But that also put some dates on the calendar—I wanted to get the book out while the many lawsuits challenging that move were still active, and the involved players still in place. The typical process of publishing a book takes a trade publisher at least a year after the book is written, which process itself took me a year and a half to complete. I didn’t want to wait another year (or more) once the book was written, so I decided to bring it out directly through Amazon and Ingram, cutting a good year off the traditional process.

Q. Of your seven published books, which has been the most successful?

A. There is no short answer to that. My first to be published--Dying Words, in 1990--was of course a thrill, but it only stayed in print for about two years and sold around 500 copies. The biggest money was Latter Days, which came out back in 2000 and sold around 40,000 copies before going out of print about six years later; the longest-lived has been Cow Chips Aren't for Dipping, which was written in three weeks and has now been in print for more than 23 years (May, 1996) and is now in its second edition (in 2010); the biggest awards came with my autobiographical novel On the Road to Heaven, which won "Novel of the Year" awards from both the Association for Mormon Letters (AML) and the Whitney Academy in 2007. The most satisfying, personally, has been Takes His Music with Him, due to a number of things, including, in my view, the quality of the writing, the geographic setting, and the fact that it is pure fiction, straight out of my head. I'm hoping the next one will be even better. 

Q. Speaking of which, what is next?

A. I’m well into my next novel, called Blue Moon Silver Highway. It’s a boy-meets-girl love story set in the Colorado Rockies. And it features a dog instead of an old horse. Should be out in the summer of 2020.

Q. Any regrets regarding Takes His Music?

A. Yeah; unfortunately, there is no Dairy Queen in Moab. 

Q. OK, finally: the book, or at least the characters in the book, express some pretty strong political leanings; how did you personally vote in the last presidential election?

A. Using a ballot.



Coke Newell is a fourth-generation “Westerner”—eight, if one counts anything west of Iowa—raised in the high mountains of south-central Colorado, grateful to have been immersed since childhood in the environmental ethic of John Muir, Black Elk, Aldo Leopold, and Wendell Berry. He became a committed environmentalist at 10 years of age (walking remote western highways wearing a backpack he filled with trash and crushed beer cans while his dad fly-fished for trout), a vegetarian at 14  (really missing that trout), and a member of The Church of Jesus Christ of Latter-day Saints at 18.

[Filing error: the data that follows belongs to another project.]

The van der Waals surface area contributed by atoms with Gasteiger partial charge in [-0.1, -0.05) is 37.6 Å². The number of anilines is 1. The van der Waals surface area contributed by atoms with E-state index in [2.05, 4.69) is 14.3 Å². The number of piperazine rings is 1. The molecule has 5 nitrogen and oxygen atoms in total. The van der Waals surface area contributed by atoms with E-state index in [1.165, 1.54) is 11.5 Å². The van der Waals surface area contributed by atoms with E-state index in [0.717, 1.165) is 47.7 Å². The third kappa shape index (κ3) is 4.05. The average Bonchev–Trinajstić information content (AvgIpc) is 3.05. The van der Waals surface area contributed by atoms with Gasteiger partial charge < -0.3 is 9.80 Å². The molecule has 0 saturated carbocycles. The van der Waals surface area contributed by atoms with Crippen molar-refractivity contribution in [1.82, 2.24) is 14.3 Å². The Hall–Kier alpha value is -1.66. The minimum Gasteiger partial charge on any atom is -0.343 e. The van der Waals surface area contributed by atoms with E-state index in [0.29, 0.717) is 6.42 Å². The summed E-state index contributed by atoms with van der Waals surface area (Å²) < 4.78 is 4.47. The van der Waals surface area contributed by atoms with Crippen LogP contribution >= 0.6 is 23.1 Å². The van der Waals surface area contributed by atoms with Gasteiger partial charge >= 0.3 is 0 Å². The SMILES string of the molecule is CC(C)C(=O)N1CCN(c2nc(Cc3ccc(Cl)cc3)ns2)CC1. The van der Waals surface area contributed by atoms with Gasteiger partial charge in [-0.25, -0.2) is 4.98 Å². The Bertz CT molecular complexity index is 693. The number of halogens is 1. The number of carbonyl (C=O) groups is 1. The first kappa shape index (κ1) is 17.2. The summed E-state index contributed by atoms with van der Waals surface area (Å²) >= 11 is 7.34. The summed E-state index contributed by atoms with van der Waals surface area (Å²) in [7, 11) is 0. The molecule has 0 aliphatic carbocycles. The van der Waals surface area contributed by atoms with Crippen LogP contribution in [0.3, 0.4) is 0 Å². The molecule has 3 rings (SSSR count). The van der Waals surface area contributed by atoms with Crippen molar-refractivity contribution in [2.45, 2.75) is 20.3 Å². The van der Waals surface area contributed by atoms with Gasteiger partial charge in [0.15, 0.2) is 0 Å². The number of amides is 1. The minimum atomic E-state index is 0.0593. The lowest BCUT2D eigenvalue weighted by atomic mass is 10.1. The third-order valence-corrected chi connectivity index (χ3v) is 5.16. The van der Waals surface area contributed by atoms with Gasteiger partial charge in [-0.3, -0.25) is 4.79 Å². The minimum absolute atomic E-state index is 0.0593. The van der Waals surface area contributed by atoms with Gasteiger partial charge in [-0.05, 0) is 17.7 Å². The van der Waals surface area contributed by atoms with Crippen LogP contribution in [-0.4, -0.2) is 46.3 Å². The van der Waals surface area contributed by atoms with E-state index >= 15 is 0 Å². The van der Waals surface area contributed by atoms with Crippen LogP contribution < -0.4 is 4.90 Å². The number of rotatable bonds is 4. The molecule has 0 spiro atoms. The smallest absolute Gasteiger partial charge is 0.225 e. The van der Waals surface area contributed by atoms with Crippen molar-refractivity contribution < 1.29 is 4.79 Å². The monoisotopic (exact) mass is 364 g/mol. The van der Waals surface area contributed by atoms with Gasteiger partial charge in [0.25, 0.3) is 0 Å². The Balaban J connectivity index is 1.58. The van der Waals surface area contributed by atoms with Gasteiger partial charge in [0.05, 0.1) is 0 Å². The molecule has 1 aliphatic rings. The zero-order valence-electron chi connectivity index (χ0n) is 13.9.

He received formal training in the natural sciences through 4-H as a youth, then in college studies at Ricks College (forestry) and  BYU (geology) and then, unable to pick just one, ultimately completed a Bachelor’s degree in technical journalism (Phi Beta Kappa, Scripps Howard National Scholar) at Colorado State University and then a Master’s in strategic communications and the cultural interpretations of environmental thought at Montana State University.

His fiction and non-fiction have been published in more than 1000 U.S., Canadian, and Mexican periodicals. He has also worked in film and television, corporate media relations, and academia in both the U.S. and Mexico (he is fluent in Spanish). His original songs (guitar-centered rock, country rock and “coffeehouse” folk) can be heard on multiple streaming services. Takes His Music with Him is his seventh published book.


“Takes His Music with Him is continuing evidence that Coke Newell is one of the LDS tradition’s most gifted writers. The dramatic landscapes against which he paints this story lend his trademark authenticity to a highly compelling read.”



Neal A. Maxwell Senior Fellow, Maxwell Institute (BYU) 

Author of A God Who Weeps, By the Hand of Mormon, and People of Paradox: A History of Mormon Culture

“A superb new novel.

In a narrative that sets contemporary political controversies into play against a backdrop of abiding spiritual concerns, Newell challenges readers to think—and feel—deeply. A powerful story.”


Visiting Fulbright Professor of English, National Taiwan University

Author of Divided We Fall and The Portals of Sheol.

From Amazon Reader Review:

"This is a riveting and beautifully crafted story exploring themes of heritage, belonging, and belief. You won’t be able to put this book down! Part thrilling rescue and part deep exploration of what it means to believe and belong, this is one to read and recommend!



For media inquiries and media review copies,

please contact Jon Kovach, Jr.

Tel: 970-231-9860 | jon.kovachjr@gmail.com